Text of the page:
UNITAID commits US$140 million to bring HIV diagnostic technologies to the ‘point of care’

Chewe Luo, UNICEF
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“UNITAID has announced major investment for cutting-edge point-of-care diagnostic tools essential for better treatment, better detection of resistance, better quality of care in people living with HIV and better diagnosis of HIV for children,” said Dr Denis Broun, Executive Director of UNITAID at the 19th International AIDS Conference (AIDS 2012) in Washington DC.

The investment, expected to be over US$140 million, is being committed to projects implemented by the Clinton Health Access Initiative (CHAI), UNICEF and Médecins Sans Frontières (MSF) to increase access to affordable point-of-care HIV diagnostics adapted for use in resource-poor settings.

“The existing tools we have today are heavy and expensive, requiring sophisticated laboratory abilities, and as a result most people cannot access them,” said Dr Broun. “It is estimated that 30% have access to early infant diagnosis, 30% have access to CD4 and only 10% have access to viral load.”


deoxyribonucleic acid (DNA)

The material in the nucleus of a cell where genetic information is stored.


The period of time from conception up to birth.

polymerase chain reaction (PCR)

A method of amplifying fragments of genetic material so that they can be detected. Some viral load tests are based on this method.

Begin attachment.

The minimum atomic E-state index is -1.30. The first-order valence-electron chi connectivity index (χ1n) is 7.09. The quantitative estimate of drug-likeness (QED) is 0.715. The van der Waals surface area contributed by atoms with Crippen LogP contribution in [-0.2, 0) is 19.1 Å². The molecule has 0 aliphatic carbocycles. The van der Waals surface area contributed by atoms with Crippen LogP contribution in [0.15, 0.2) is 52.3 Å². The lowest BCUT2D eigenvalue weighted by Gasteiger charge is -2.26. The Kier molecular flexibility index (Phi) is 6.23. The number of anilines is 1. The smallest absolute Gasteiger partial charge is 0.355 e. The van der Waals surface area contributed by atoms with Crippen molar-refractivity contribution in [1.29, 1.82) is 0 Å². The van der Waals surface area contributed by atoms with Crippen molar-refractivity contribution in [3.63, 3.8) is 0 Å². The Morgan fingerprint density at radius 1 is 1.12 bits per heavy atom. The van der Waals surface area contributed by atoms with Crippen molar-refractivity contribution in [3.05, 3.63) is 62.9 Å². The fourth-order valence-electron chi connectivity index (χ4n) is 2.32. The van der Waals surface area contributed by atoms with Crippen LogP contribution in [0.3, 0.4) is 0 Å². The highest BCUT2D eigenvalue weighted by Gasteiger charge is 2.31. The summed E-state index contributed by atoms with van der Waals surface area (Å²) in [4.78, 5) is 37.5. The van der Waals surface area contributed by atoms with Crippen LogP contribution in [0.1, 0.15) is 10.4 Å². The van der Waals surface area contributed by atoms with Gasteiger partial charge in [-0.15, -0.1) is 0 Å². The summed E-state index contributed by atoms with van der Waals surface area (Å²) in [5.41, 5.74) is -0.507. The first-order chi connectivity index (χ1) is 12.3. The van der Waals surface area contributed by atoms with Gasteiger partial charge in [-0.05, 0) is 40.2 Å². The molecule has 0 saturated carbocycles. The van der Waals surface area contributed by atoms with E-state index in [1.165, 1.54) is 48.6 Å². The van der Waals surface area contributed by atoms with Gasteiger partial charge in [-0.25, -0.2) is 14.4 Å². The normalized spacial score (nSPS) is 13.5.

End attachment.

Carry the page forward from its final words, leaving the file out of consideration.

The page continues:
Studies aim to give information that will be applicable to a large group of people (e.g. adults with diagnosed HIV in the UK). Because it is impractical to conduct a study with such a large group, only a sub-group (a sample) takes part in a study. This isn’t a problem as long as the characteristics of the sample are similar to those of the wider group (e.g. in terms of age, gender, CD4 count and years since diagnosis).

first-line therapy

The regimen used when starting treatment for the first time.

The sort of diagnostic tests UNITAID wants to move forward (by committing funds to help new manufacturers with tests in late-stage development to get over the obstacles to putting their products on the market) should be much less complex and expensive to run. For instance, viral load tests and the equipment used to perform them are expensive, running from US $100,000 to 200,000 per machine, with each test costing about $100.

“The machines we’re looking at will cost around $5000 with tests that will cost less than $10 per test,” said Dr Broun.

UNITAID has published reports on its website describing the current HIV diagnostics market landscape, and aidsmap will publish further reports on the issue over the coming days.

In addition to UNITAID’s unique approach to helping the manufacturers, Dr Broun also stressed that a major part of their approach is to “bring tests to people who need them, through partners such as CHAI, UNICEF and MSF who would be the ones rolling tests out in Sub-Saharan Africa.”

One of UNITAID’s arrangements is with CHAI and UNICEF (focusing mostly on CD4 cell tests and early infant diagnosis), the other with MSF, which is looking at all three. (MSF has launched a major campaign to bring access to viral load testing to people living with HIV in resource-limited settings; see a new report available at www.aids2012.msf.org.)

“It is time to end the double standard in HIV care between developed and developing countries,” said MSF’s Dr Eric Goemare, wearing a T-shirt saying “VIRAL LOAD UNDETECTABLE.”